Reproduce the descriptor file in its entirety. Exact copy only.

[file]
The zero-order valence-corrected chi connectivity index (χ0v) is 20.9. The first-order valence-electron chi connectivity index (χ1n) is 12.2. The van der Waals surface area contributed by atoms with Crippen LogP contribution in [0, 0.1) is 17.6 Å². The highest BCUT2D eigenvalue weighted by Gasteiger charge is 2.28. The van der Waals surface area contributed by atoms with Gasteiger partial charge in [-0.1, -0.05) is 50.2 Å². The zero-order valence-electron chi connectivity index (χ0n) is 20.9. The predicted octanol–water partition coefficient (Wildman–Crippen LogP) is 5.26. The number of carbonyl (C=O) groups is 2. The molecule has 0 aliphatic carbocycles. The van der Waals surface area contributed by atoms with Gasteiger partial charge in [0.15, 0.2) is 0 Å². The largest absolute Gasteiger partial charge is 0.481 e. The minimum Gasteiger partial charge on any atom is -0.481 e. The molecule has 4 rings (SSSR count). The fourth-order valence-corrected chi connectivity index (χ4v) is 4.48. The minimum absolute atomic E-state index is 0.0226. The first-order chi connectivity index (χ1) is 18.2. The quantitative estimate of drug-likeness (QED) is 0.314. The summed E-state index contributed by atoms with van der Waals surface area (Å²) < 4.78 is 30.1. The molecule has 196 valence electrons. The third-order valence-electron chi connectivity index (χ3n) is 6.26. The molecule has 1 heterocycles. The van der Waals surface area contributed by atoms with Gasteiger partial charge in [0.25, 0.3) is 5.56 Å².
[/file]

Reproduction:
The zero-order valence-corrected chi connectivity index (χ0v) is 20.9. The first-order valence-electron chi connectivity index (χ1n) is 12.2. The van der Waals surface area contributed by atoms with Crippen LogP contribution in [0, 0.1) is 17.6 Å². The highest BCUT2D eigenvalue weighted by Gasteiger charge is 2.28. The van der Waals surface area contributed by atoms with Gasteiger partial charge in [-0.1, -0.05) is 50.2 Å². The zero-order valence-electron chi connectivity index (χ0n) is 20.9. The predicted octanol–water partition coefficient (Wildman–Crippen LogP) is 5.26. The number of carbonyl (C=O) groups is 2. The molecule has 0 aliphatic carbocycles. The van der Waals surface area contributed by atoms with Gasteiger partial charge in [0.15, 0.2) is 0 Å². The largest absolute Gasteiger partial charge is 0.481 e. The minimum Gasteiger partial charge on any atom is -0.481 e. The molecule has 4 rings (SSSR count). The fourth-order valence-corrected chi connectivity index (χ4v) is 4.48. The minimum absolute atomic E-state index is 0.0226. The first-order chi connectivity index (χ1) is 18.2. The quantitative estimate of drug-likeness (QED) is 0.314. The summed E-state index contributed by atoms with van der Waals surface area (Å²) < 4.78 is 30.1. The molecule has 196 valence electrons. The third-order valence-electron chi connectivity index (χ3n) is 6.26. The molecule has 1 heterocycles. The van der Waals surface area contributed by atoms with Gasteiger partial charge in [0.25, 0.3) is 5.56 Å².